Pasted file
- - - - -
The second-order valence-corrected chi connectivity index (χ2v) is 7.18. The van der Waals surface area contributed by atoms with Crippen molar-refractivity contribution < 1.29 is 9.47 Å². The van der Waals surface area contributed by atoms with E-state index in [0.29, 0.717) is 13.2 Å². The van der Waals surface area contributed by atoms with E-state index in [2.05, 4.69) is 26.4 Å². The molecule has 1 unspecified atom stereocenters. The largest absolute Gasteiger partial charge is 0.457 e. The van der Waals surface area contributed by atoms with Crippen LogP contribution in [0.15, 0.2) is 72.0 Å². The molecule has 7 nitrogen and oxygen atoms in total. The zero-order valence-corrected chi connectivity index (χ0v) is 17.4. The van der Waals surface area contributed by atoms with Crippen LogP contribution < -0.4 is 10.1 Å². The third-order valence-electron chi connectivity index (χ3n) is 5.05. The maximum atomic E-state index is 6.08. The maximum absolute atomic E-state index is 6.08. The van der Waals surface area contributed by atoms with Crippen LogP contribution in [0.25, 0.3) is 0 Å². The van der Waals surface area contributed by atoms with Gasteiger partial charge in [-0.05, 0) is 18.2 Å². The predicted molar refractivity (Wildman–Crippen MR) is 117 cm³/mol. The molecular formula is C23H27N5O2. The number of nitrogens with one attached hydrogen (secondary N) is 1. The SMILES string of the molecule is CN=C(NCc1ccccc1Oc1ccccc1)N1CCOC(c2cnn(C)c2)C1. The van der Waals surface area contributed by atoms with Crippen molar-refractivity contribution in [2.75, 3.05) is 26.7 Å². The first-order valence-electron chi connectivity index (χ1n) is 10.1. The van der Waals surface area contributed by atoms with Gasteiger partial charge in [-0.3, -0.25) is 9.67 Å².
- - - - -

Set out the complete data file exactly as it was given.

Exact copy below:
The second-order valence-corrected chi connectivity index (χ2v) is 7.18. The van der Waals surface area contributed by atoms with Crippen molar-refractivity contribution < 1.29 is 9.47 Å². The van der Waals surface area contributed by atoms with E-state index in [0.29, 0.717) is 13.2 Å². The van der Waals surface area contributed by atoms with E-state index in [2.05, 4.69) is 26.4 Å². The molecule has 1 unspecified atom stereocenters. The largest absolute Gasteiger partial charge is 0.457 e. The van der Waals surface area contributed by atoms with Crippen LogP contribution in [0.15, 0.2) is 72.0 Å². The molecule has 7 nitrogen and oxygen atoms in total. The zero-order valence-corrected chi connectivity index (χ0v) is 17.4. The van der Waals surface area contributed by atoms with Crippen LogP contribution < -0.4 is 10.1 Å². The third-order valence-electron chi connectivity index (χ3n) is 5.05. The maximum atomic E-state index is 6.08. The maximum absolute atomic E-state index is 6.08. The van der Waals surface area contributed by atoms with Crippen LogP contribution in [0.25, 0.3) is 0 Å². The van der Waals surface area contributed by atoms with Gasteiger partial charge in [-0.05, 0) is 18.2 Å². The predicted molar refractivity (Wildman–Crippen MR) is 117 cm³/mol. The molecular formula is C23H27N5O2. The number of nitrogens with one attached hydrogen (secondary N) is 1. The SMILES string of the molecule is CN=C(NCc1ccccc1Oc1ccccc1)N1CCOC(c2cnn(C)c2)C1. The van der Waals surface area contributed by atoms with Crippen molar-refractivity contribution in [2.75, 3.05) is 26.7 Å². The first-order valence-electron chi connectivity index (χ1n) is 10.1. The van der Waals surface area contributed by atoms with Gasteiger partial charge in [-0.3, -0.25) is 9.67 Å².